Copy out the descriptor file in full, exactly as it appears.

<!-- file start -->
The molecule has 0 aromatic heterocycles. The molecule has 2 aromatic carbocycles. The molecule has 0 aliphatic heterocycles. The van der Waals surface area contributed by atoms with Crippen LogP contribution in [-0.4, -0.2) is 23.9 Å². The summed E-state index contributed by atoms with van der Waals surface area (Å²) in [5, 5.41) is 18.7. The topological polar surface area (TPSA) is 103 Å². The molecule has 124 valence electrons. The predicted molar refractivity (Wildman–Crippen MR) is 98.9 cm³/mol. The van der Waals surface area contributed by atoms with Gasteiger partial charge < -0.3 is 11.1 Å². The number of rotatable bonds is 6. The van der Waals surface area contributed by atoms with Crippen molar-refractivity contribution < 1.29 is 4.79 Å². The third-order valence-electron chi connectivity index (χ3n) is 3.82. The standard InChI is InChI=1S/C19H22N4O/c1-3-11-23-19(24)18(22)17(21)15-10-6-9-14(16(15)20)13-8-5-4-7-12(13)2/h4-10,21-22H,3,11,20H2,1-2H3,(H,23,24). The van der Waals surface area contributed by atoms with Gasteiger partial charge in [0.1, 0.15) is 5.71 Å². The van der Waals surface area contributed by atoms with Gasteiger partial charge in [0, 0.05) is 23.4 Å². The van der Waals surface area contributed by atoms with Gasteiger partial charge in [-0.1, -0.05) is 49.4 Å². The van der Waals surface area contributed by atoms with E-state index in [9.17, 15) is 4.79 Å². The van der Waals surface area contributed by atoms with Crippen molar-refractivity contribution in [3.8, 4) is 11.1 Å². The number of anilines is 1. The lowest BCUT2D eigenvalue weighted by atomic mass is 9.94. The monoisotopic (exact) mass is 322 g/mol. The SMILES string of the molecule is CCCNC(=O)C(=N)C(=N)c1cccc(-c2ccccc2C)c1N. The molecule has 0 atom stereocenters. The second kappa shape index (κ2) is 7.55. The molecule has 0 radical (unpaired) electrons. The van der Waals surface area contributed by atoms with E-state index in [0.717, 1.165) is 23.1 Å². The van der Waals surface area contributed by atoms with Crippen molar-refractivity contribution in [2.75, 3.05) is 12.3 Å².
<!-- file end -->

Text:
The molecule has 0 aromatic heterocycles. The molecule has 2 aromatic carbocycles. The molecule has 0 aliphatic heterocycles. The van der Waals surface area contributed by atoms with Crippen LogP contribution in [-0.4, -0.2) is 23.9 Å². The summed E-state index contributed by atoms with van der Waals surface area (Å²) in [5, 5.41) is 18.7. The topological polar surface area (TPSA) is 103 Å². The molecule has 124 valence electrons. The predicted molar refractivity (Wildman–Crippen MR) is 98.9 cm³/mol. The van der Waals surface area contributed by atoms with Gasteiger partial charge < -0.3 is 11.1 Å². The number of rotatable bonds is 6. The van der Waals surface area contributed by atoms with Crippen molar-refractivity contribution < 1.29 is 4.79 Å². The third-order valence-electron chi connectivity index (χ3n) is 3.82. The standard InChI is InChI=1S/C19H22N4O/c1-3-11-23-19(24)18(22)17(21)15-10-6-9-14(16(15)20)13-8-5-4-7-12(13)2/h4-10,21-22H,3,11,20H2,1-2H3,(H,23,24). The van der Waals surface area contributed by atoms with Gasteiger partial charge in [0.1, 0.15) is 5.71 Å². The van der Waals surface area contributed by atoms with Gasteiger partial charge in [0, 0.05) is 23.4 Å². The van der Waals surface area contributed by atoms with Gasteiger partial charge in [-0.1, -0.05) is 49.4 Å². The van der Waals surface area contributed by atoms with E-state index in [9.17, 15) is 4.79 Å². The van der Waals surface area contributed by atoms with Crippen molar-refractivity contribution in [3.8, 4) is 11.1 Å². The number of anilines is 1. The lowest BCUT2D eigenvalue weighted by atomic mass is 9.94. The monoisotopic (exact) mass is 322 g/mol. The SMILES string of the molecule is CCCNC(=O)C(=N)C(=N)c1cccc(-c2ccccc2C)c1N. The molecule has 0 atom stereocenters. The second kappa shape index (κ2) is 7.55. The molecule has 0 radical (unpaired) electrons. The van der Waals surface area contributed by atoms with E-state index in [0.717, 1.165) is 23.1 Å². The van der Waals surface area contributed by atoms with Crippen molar-refractivity contribution in [2.75, 3.05) is 12.3 Å².